Most of us probably intuitively know this, but acts of kindness boost your happiness. Plus, it’s a double win because the other person on the receiving end will likely feel happier too.
As I’ve said above, this post is part of a longer, twelve part series of happiness tools that we can all use in our day-to-day lives.
quick recap of what really contributes to happiness
If you’ve read a previous post of mine on what truly makes up our happiness, then you’ll know about the pie chart theory. In particular, you’ll know that unless you’re faced with an existential crisis, your happiness is only to about 10% down to your circumstances.
And yet, a whopping 40% of our happiness is down to our intentional activities. The things we do and how we live on a day-to-day basis.
And that’s where the 12 happiness habits come in.
Sonja Lyubomirsky, a professor of psychology, has conducted and reviewed years of research into why some people are happy and others are not. Her results are twofold:
There’s her pie chart theory I just mentioned. And then there are also her 12 happiness habits that research suggests can boost that 40% of our happiness.
acts of kindness to boost happiness
Research clearly says that happy people have better relationships than their less happy peers.
I talk about the importance of connecting to others all the time. I know it for myself and hear it from others as well: if we don’t spend quality time with other people, our happiness drops – especially for us women. And practising kindness can really strengthen that bond to other people.
Nobody will argue that being kind or generous is a good thing morally. In fact, it’s something we teach kids from an early age.
But research by Sonja Lyubomirsky herself suggests that you need to keep those kindness activities fresh and meaningful. If you do the same thing repeatedly, it might just become another item on your to-do list.
Brilliant reasons why helping others make you feel better
I mentioned already that kind acts can increase your sense of connection and belonging to others. You’re also probably become more compassionate and judge others less for needing help. The whole idea of us all needing and even depending on one another is heightened through acts of kindness.
By helping others you’ll also feel more thankful for your own situation or your advantage by comparison. You might for example feel grateful that you’re not currently dealing with a major illness, a relationship breakdown or money worries.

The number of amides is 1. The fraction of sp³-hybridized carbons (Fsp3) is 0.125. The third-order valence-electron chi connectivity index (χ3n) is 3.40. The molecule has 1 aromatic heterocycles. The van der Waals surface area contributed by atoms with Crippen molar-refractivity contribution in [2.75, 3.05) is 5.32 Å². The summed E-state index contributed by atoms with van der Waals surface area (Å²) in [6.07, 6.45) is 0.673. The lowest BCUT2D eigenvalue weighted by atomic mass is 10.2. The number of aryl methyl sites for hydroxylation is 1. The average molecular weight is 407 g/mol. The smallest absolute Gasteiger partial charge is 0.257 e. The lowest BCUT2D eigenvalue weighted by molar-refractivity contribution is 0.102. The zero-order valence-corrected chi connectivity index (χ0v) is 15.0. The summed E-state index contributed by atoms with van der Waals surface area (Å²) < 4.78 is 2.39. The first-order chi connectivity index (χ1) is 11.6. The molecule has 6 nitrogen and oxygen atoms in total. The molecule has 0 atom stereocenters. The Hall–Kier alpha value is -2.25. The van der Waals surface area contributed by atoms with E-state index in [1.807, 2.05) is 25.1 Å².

Or perhaps you are dealing with some of those same difficulties, but by helping others you might just get a welcome distraction. Your focus can shift from you (and your own struggles) to somebody else.
Helping others and perhaps volunteering for a worthy cause can also develop your skills, abilities and give you that sense of control over your life. Volunteering is also associated with reduced depressive symptoms!
Plus, you might strengthen old or new friendships and feel liked by other people. You’ll also get the feeling that others appreciate you and your kind acts and that feeling is priceless.
In fact, one my clients had a real happiness and confidence boost from joining a volunteer project abroad for two weeks recently.
Be aware of this though:
It’s worth mentioning that I’m not talking about full-time caregiving for a chronically ill or disabled loved one. As honourable as that is, it’s not what the 12 happiness habits are about.
Acts of kindness are best done when they’re freely given and don’t interfere with your own daily goals and functioning. On top, they should not lead to a sense of resentment towards another, or the sense of being taken advantage.
And importantly, you’d want to make sure that whoever it is that you’re helping actually wants your help.
What are you going to do?
So really, there’s lots of research confirming the link between kind acts and your own happiness.
It also points out that the timing might be important. It suggests picking one day a week to either do one large act of kindness, or 3-5 smaller ones. It appears that that’s more of happiness boost than trying to do one small act each day.
But just have a go for yourself.
For me personally, the idea of shifting your focus from yourself to another is the most important point. Why? Because being depressed can really keep you trapped in self absorption. I don’t say this to be mean, but I just know this from my own experience. Your world can become very, very small and narrow-focused. All about you and your own struggles.
And to be able to just now and again take a step out of that tiny and depressed world. To broaden your perspective and help somebody else – well I think that’s really important to do. I reckon it will make you feel far better than you could even imagine.
So: What act of kindness to boost your happiness are you going to do?
In case you wondered, that beautiful photo on this post is from Naomi Bulger. She illustrates envelopes (amongst other beautiful things) that you can print and colour in yourself at home. If your next kind act is going to be a nice letter to someone, and you fancy her mail art, just click here.
Positive psychology is part of my work in helping women overcome depression naturally. If you’d like to know more about my work, take a look at my one-to-one programme Back to Light and Laughter here.